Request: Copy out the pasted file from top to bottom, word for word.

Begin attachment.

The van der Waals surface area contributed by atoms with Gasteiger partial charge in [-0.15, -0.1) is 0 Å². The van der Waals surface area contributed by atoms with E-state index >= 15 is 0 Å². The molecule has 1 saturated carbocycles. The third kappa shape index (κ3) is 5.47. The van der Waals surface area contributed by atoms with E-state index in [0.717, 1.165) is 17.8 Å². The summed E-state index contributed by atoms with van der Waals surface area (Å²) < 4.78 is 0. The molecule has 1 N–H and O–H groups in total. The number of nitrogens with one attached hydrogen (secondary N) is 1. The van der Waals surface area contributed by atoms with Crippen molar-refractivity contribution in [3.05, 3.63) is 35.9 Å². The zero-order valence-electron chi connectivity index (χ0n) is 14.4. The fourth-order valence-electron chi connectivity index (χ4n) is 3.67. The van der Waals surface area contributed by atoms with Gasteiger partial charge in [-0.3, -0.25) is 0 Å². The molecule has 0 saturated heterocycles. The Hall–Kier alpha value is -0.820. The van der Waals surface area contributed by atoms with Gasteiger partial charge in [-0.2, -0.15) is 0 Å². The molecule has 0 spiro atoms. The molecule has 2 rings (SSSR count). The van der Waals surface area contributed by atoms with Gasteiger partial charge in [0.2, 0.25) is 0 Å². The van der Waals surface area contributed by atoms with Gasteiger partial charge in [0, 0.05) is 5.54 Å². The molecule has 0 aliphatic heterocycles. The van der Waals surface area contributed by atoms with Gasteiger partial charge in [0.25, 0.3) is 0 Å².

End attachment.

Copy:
The van der Waals surface area contributed by atoms with Gasteiger partial charge in [-0.15, -0.1) is 0 Å². The van der Waals surface area contributed by atoms with E-state index >= 15 is 0 Å². The molecule has 1 saturated carbocycles. The third kappa shape index (κ3) is 5.47. The van der Waals surface area contributed by atoms with E-state index in [0.717, 1.165) is 17.8 Å². The summed E-state index contributed by atoms with van der Waals surface area (Å²) < 4.78 is 0. The molecule has 1 N–H and O–H groups in total. The number of nitrogens with one attached hydrogen (secondary N) is 1. The van der Waals surface area contributed by atoms with Crippen molar-refractivity contribution in [3.05, 3.63) is 35.9 Å². The zero-order valence-electron chi connectivity index (χ0n) is 14.4. The fourth-order valence-electron chi connectivity index (χ4n) is 3.67. The van der Waals surface area contributed by atoms with Gasteiger partial charge in [-0.3, -0.25) is 0 Å². The molecule has 0 saturated heterocycles. The Hall–Kier alpha value is -0.820. The van der Waals surface area contributed by atoms with Gasteiger partial charge in [-0.2, -0.15) is 0 Å². The molecule has 0 spiro atoms. The molecule has 2 rings (SSSR count). The van der Waals surface area contributed by atoms with Gasteiger partial charge in [0.2, 0.25) is 0 Å². The van der Waals surface area contributed by atoms with Gasteiger partial charge in [0, 0.05) is 5.54 Å². The molecule has 0 aliphatic heterocycles. The van der Waals surface area contributed by atoms with Gasteiger partial charge in [0.25, 0.3) is 0 Å².